A party receiving a summons is being summoned to appear before the relevant court on a set date – whether or not accompanied by a lawyer, depending on the procedural rules. If, on the day the defendant is summoned, he does not appear, the court assesses whether the formal requirements for summoning and appearance have been met.
If the Dutch court finds the defendant has summoned appropriately but did not appear (or not appear correctly, for example, without counsel) in the proceedings, the court must enter the default. Also, if the defendant does not pay the court fees on time, even though this was notified by way of the summons, the court will enter the default. The claim is assigned to the defendant against whom default has been entered unless the court deems the claim unlawful or unfounded.
In practice, the court only very marginally reviews whether it deems the claim “unlawful or unfounded.” In practice, claims entered in default are (usually) fully upheld. A defendant may never rely on the court to thoroughly assess the legality and validity of the claim. The (default) judgment is, if claimed, in principle, also provisionally enforceable. That means submitting a defence (or appeal, which is sometimes necessary) does not suspend the execution of the judgment. No appeal is required against a default judgment (in most cases), but rather an opposition. Proper opposition includes that the case must still be treated in contradiction with the same authority issuing the default judgment. This in contrast with an appeal, which is treated by another, higher, court.
Opposition proceedings are conducted in the court issuing the default judgment. Opposition proceedings commence by way of a writ of summons. This way, the defendant subjected to the default judgment summons the original claimant. The oppositional summons is considered a statement of defence (i.e. defence against the claim) and may include a possible rebuttal (counterclaim). In fact, the opposition reopens the proceedings, with further substantive treatment.
In cases where the defendant cannot litigate in person, the opposition must be filed by a lawyer who announces himself as counsel for the plaintiff in opposition (or opponent) by way of issuing an oppositional summons.
The deadlines for lodging opposition proceedings is short. In principle, the deadline for issuing an oppositional summons is four weeks after service of the judgment in person, or after the date on which the defaulted party carried out an act proving that he is aware of the contents of the judgment. These short deadlines mean that the lawyer of the defendant convicted in default not only must prepare the formal oppositional summons within four weeks but also, in the oppositional summons, must establish formal oppositional summons and must formulate a complete defence against the applied claim. It is, therefore, advisable if you are (accidentally) faced with a default judgment, to consult a lawyer as soon as possible.
The short term is extremely strict: if the oppositional summons is delivered a day late, the plaintiff in opposition is rendered inadmissible, and the default judgment becomes final. The oppositional term may begin at three different points in time. Moreover, these terms may vary depending on the place of residence of the defendant:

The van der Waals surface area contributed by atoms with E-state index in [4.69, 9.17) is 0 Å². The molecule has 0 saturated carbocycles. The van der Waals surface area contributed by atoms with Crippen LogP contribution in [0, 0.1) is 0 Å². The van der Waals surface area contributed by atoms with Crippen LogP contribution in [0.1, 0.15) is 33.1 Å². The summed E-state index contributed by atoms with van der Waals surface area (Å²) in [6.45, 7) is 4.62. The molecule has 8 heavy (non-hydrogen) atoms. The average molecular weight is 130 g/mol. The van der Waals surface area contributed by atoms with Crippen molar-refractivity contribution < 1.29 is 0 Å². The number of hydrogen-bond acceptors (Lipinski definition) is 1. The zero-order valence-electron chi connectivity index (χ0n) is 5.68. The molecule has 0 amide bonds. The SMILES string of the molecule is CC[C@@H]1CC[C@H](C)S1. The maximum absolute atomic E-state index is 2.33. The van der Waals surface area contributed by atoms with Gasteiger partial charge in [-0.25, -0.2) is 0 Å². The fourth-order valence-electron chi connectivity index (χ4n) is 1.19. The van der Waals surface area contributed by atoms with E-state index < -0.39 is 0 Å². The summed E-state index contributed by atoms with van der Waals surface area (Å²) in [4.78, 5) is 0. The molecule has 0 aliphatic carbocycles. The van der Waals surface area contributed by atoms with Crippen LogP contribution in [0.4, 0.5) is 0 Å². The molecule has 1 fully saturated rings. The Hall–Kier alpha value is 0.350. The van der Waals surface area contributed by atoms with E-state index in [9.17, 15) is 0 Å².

1. As stated above, the oppositional term starts counting from the point in time the judgment was served in person to the convicted party. Service on a legal person is effected by service on the director of that legal person in person.
2. The terms start from the moment the convicted party has carried out an act of awareness indicating he is familiar with the contents of the judgment. This must be an outward act, showing that the defendant is aware of the contents of the judgment.
3. Finally – and this is often overlooked – the oppositional term begins to count on the day following the completion of the implementation (execution) of the judgment. This is not necessarily a full execution. If the creditor, for example, identified small amounts of cash at the bank, which have been seized, and the execution of those amounts are completed because the bank paid the balance to the bailiff, the execution is completed. Accordingly, the oppositional term commences at that point in time.
The default term is eight weeks if, at the time of the service or act of awareness, the defendant was not residing in the Netherlands, but his residence or actual residence outside the Netherlands is known. If the domicile of the defendant is unknown or outside the Netherlands, the oppositional term only starts as of the date on which the judgment is executed.
The default judgment and the legal remedy of opposition apply only to summons proceedings. For application proceedings – which can also result in serious payment convictions, including maintenance obligations, etc. – the remedy of opposition is unknown. However, the law does not provide that in application proceedings, the court may grant the application unless it is deemed unlawful or unfounded, but in practice, this often occurs. For application proceedings, the only available legal remedy is an appeal (followed by cassation if necessary).